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TRIBECA REVIEW | The Subtext of Longing: Lee Isaac Chung’s “Lucky Life”

TRIBECA REVIEW | The Subtext of Longing: Lee Isaac Chung's "Lucky Life"

During one of many understated scenes in Lee Isaac Chung’s “Lucky Life,” a character expresses the desire for “a chance to slow down a bit more,” and his friend concurs. Such an abstract wish could serve as the tagline for Chung’s meditative, lyrical and yet hauntingly familiar look at the elusive nature of memory among day-to-day experiences. The movie revolves around the weekend getaway of four friends: Jason (Kenyon Adams), Alex (Richard Harvell) and recently married couple Mark (Daniel O’Keefe) and Karen (Megan McKenna). Although Jason is dying of cancer, he seems pensive rather than sad. The rest of the group attempts to follow his lead, but an aura of discomfort hangs over their scenes together, as they collectively come to grips with the issue of mortality at hand.

If that sounds overly pretentious or boring, then “Lucky Life” is not a movie for you. I was mesmerized by it. Shifting between their vacation at a North Carolina beach house and the aftermath of Jason’s death, Chung embraces a patient rhythm defined by mood more than story. Fleshing out his strategy, cinematographers Jenny Lund and Koji Otsuka capture expressive images of the characters wandering alongside the ocean at dusk, or sitting together in a candlelit room, lost in thought. At times, the vacation scenes engender a temporal sensation closer to that of an installation piece. The camera lingers on deceptively innocuous images — such as the close-up of sand-covered hands or the back of Jason’s head as he stares out at the sea — imbuing them with broad conceptual power.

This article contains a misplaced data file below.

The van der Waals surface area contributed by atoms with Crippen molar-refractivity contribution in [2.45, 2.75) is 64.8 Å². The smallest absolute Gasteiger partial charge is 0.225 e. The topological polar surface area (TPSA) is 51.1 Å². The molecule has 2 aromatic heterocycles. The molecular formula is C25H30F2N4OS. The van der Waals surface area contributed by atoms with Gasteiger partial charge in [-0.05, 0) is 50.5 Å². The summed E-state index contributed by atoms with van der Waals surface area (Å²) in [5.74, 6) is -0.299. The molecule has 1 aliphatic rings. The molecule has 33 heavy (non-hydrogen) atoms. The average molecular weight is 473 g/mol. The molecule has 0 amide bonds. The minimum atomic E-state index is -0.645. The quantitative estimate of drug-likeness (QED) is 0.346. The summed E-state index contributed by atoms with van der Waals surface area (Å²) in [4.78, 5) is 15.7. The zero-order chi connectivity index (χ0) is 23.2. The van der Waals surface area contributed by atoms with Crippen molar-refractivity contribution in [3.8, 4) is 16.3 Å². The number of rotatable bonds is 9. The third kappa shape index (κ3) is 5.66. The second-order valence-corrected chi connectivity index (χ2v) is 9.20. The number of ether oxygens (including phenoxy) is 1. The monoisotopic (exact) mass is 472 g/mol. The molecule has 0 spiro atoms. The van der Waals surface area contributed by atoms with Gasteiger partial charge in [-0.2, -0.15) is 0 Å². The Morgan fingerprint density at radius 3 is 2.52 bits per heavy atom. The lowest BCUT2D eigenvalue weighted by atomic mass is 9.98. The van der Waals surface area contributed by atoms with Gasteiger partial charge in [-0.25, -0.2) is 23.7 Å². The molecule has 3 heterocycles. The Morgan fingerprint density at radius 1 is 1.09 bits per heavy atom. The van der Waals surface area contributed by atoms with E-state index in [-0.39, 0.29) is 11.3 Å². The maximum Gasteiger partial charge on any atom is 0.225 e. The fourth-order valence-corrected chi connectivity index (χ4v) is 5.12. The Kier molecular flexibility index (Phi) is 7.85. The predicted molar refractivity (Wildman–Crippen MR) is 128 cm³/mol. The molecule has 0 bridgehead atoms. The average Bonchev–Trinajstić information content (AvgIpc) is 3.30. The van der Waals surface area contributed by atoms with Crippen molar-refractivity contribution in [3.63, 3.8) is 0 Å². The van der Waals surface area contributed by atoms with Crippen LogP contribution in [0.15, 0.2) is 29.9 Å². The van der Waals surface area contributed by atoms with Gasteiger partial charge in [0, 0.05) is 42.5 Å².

At the same time, Chung gradually conveys the precise sense of displacement endured by his characters, particularly Mark. A sad sack writer of the coffee shop variety, Mark appears routinely concerned for his future, which becomes apparent through passing glances and excerpts of conversation rather than any single tell-all monologue. In the aftermath of Jason’s death, he and Karen prep for the arrival of a newborn child, while relaxing into settled young adulthood. Tragedy strikes a second time, but it comes and goes in a single scene rather than through any sort of extended melodrama. Blending realism with deceptively intelligent visual conceits, Chung conveys his ideas through the passage of time and the subtleties of social engagement. The outcome is alternately frustrating and magical, a testament to the movie’s keen portrayal of everyday encounters.

The emphasis on feeling rather than straightforward narrative progression endows “Lucky Life” with a poetic sensibility, the logical outcome of Chung taking inspiration from poet Gerald Stern for both the movie’s title and its tone. Stern’s 1977 poem of the same name includes several of the fragmentary moments literalized by Chung’s story (“This year was a crisis/I knew it when we pulled the car onto the sand”), and Mark frequently reads select verses in voiceover narration. The source material and the movie blend together to create a broad rumination on existential frustration. Less an adaptation than a reframing of literary concerns, the movie makes the poem come alive in cinematic terms.

Chung, whose acclaimed 2007 directorial debut “Munyurangabo” dealt with two young friends in the wake of the Rwandan genocide, repeats his uncanny ability to elevate seemingly minor exchanges to a place of deeper significance. His willingness to play loose with the sequence of events provides the key to his technique. During a casual conversation with Mark, Karen recalls the time they spent with Jason during the beach visit. “He died so soon after trip,” she says. Suddenly, we’re back on that very trip, forced to contemplate the nature of Jason’s presence – and, later, his absence – as Mark surely does each day.

With their incessantly thoughtful sensibilities, Chung’s small group of personalities is at times too easygoing and cordial, almost to a robotic degree. Nevertheless, the performances remain strong enough to convey a steady degree of psychological turmoil lurking in the shadows. Subtext is Chung’s mightiest weapon, and he wields it with an able hand.

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